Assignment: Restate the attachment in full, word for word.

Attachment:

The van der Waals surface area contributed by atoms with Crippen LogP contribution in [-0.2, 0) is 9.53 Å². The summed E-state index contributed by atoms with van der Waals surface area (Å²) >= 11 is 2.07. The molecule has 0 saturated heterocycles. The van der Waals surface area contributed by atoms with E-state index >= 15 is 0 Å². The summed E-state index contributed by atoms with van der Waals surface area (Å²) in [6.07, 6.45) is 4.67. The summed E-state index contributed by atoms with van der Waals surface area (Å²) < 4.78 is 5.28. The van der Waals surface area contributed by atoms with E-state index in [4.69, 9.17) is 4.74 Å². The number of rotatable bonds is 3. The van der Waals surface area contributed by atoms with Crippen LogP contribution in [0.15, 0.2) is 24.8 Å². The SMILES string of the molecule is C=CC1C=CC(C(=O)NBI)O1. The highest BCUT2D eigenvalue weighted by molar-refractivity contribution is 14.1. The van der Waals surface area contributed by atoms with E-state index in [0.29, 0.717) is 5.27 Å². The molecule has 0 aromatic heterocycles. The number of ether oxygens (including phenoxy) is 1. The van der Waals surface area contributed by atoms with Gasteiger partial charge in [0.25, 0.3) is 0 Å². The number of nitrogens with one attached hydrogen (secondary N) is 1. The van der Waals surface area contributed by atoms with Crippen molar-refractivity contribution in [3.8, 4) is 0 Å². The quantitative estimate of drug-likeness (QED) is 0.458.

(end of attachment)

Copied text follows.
The van der Waals surface area contributed by atoms with Crippen LogP contribution in [-0.2, 0) is 9.53 Å². The summed E-state index contributed by atoms with van der Waals surface area (Å²) >= 11 is 2.07. The molecule has 0 saturated heterocycles. The van der Waals surface area contributed by atoms with E-state index >= 15 is 0 Å². The summed E-state index contributed by atoms with van der Waals surface area (Å²) in [6.07, 6.45) is 4.67. The summed E-state index contributed by atoms with van der Waals surface area (Å²) < 4.78 is 5.28. The van der Waals surface area contributed by atoms with E-state index in [4.69, 9.17) is 4.74 Å². The number of rotatable bonds is 3. The van der Waals surface area contributed by atoms with Crippen LogP contribution in [0.15, 0.2) is 24.8 Å². The SMILES string of the molecule is C=CC1C=CC(C(=O)NBI)O1. The highest BCUT2D eigenvalue weighted by molar-refractivity contribution is 14.1. The van der Waals surface area contributed by atoms with E-state index in [0.29, 0.717) is 5.27 Å². The molecule has 0 aromatic heterocycles. The number of ether oxygens (including phenoxy) is 1. The van der Waals surface area contributed by atoms with Gasteiger partial charge in [0.25, 0.3) is 0 Å². The number of nitrogens with one attached hydrogen (secondary N) is 1. The van der Waals surface area contributed by atoms with Crippen molar-refractivity contribution in [3.8, 4) is 0 Å². The quantitative estimate of drug-likeness (QED) is 0.458.